Tailoring information design for NYC Subway countdown clocks

Despite the complexity of the New York City Subway’s layout and operation, the design of their countdown clocks is the same as those used in simpler systems like in Paris, where, with rare exception, every platform serves only one track and only one type of train.

NYC Subway stations needed a countdown clock designed with the Subway’s specific and unique service patterns and commuter needs in mind.

Auditing the Existing Design

The existing design shows the next upcoming train on the first line, and rotates the second line through the following five trains to arrive. If a rider's train isn't the very next one, they may have to wait as much as 30 seconds for theirs to appear:

At many stations, multiple trains run along the same track, and many platforms serve two tracks – an express and a local. Being able to see what other trains are further down the line can help commuters make decisions: take the local that’s arriving now, or wait for the express?

With the aid of the excellent subway track map by vanshnookenraggen, I studied the entire system until I was sure I had a good grip on the most complex possible scenario for one of these countdown clocks.

A few stations, like the 57 St – 7 Av N/Q/R/W station, are served by as many as three different trains on a single track, so an improved design would need to show at least three upcoming trains per track. However, only two trains can arrive at any platform at a given time, so while three should be visible in ideal conditions, only one per track must be visible at all times so that a rider arriving to the platform when two trains are boarding can quickly see which trains they are.

Iterating Toward a Solution

Given the wide aspect ratio of the countdown clock screens, the most room for improvement would come from taking advantage of the horizontal space.

My first attempt mirrored the design language of other signage, and used some of the horizontal space to show the next train on the track:

I tested this design with people familiar with the Subway, and some who had never ridden it. Nearly all incorrectly interpreted the black section as showing the arrival time for the first train. Though they corrected themselves after a few seconds, these clocks help make split-second decisions, so any momentary confusion is not acceptable in an improved design.

Aiming to give as many visual cues as possible to communicate the function of each part of the screen, I decided to turn the cells into overlapping cards, giving a slight shadow to them to reinforce the idea that these trains are behind each other on the track.

All testers grasped this design much more easily, having common knowledge of how trains operate, reading the times left to right, and the visual cue of having one card “behind” another, slightly de-emphasized.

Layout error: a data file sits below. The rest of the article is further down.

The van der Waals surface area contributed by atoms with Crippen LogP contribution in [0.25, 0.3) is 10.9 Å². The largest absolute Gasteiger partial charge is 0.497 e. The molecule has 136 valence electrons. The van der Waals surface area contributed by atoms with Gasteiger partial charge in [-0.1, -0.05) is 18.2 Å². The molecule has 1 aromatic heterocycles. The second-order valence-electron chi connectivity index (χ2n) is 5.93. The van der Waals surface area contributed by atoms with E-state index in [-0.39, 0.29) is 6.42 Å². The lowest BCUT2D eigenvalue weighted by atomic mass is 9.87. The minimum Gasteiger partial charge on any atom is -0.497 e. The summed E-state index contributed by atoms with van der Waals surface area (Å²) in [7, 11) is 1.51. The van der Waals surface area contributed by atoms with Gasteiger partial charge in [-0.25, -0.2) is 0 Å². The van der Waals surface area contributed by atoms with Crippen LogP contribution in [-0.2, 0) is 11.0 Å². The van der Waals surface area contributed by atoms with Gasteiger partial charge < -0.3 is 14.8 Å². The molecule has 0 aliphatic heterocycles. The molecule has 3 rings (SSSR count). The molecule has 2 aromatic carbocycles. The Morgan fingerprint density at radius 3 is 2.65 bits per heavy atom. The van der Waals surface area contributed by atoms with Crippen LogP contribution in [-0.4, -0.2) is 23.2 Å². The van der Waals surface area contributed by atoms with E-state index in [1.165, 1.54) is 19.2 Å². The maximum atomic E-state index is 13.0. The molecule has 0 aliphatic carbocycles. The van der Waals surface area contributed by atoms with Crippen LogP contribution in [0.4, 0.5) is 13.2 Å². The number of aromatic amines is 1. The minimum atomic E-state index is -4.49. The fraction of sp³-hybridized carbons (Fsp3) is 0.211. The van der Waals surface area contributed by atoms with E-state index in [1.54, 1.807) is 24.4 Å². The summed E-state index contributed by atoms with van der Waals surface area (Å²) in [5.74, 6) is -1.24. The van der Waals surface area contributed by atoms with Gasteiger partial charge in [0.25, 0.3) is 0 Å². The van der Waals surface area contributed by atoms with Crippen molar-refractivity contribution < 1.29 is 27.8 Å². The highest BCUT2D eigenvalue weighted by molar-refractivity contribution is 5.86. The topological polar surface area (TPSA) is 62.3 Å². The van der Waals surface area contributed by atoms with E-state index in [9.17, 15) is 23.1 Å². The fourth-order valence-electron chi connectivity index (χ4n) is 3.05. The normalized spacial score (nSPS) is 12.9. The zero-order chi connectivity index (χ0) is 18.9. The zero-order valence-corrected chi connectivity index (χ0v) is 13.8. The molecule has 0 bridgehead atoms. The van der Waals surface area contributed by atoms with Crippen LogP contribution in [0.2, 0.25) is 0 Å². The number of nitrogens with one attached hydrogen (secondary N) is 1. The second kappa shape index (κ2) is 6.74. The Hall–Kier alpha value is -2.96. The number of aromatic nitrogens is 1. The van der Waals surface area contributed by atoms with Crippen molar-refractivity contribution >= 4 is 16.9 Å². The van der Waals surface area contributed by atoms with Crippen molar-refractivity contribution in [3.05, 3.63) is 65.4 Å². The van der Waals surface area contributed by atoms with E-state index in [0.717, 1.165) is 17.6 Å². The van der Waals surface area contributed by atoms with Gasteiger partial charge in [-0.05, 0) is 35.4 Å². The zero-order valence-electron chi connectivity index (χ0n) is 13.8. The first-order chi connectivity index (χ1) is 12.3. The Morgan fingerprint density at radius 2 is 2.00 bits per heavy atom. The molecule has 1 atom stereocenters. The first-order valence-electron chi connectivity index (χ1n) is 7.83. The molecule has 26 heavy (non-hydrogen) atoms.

However, as I found earlier, in regular service, three is the upper limit of the number of train types that may arrive on one track. By stacking the repetitive “min” indicator under the numbers, I made more room for three trains per track and was even able to increase the size of the text, making it easier to see at a distance.

While it's still possible that a rider's train wouldn’t be listed since two trains of the same line may arrive in a row, pushing the third line off the board, riders still have enough information to make a decision in the moment they see the screen. If their train isn't listed, they know they have some time to wait and figure out the next steps.

For one-track platforms, the single row affords more white-space and larger type, just making the information design better:

Animations, Accessibility, and Messaging

To adhere to the MTA's guidelines based on the ADA accessibility requirements for signage, a few design tweaks were needed to the text size and colors. The most difficult aspect of implementation for this design, however, would be auditing all the potential messages, destinations, and scenarios that would need to be accounted for in this small display.

To signal the arrival of a train, the cell flashes every one second between black and yellow background - a high contrast animation both visually and temporally, designed to grab attention out of the corner of a rider's eye.

For service alerts and other important messages, I again took advantage of the wide orientation of the display, keeping the next trains visible on the left while scrolling the message on the right side. The text size of the full-height scrolling message is a huge improvement over the existing designs, which scroll messages in the bottom row with a smaller font, blocking all but the next train information.

This design keeps the next train arriving on each track visible at all times. As this scrolling message is extremely prominent and reduces other information significantly, I created messaging and display guidelines that specify what sort of messages may appear on these signs, and when they may and may not appear, such as when a train is arriving.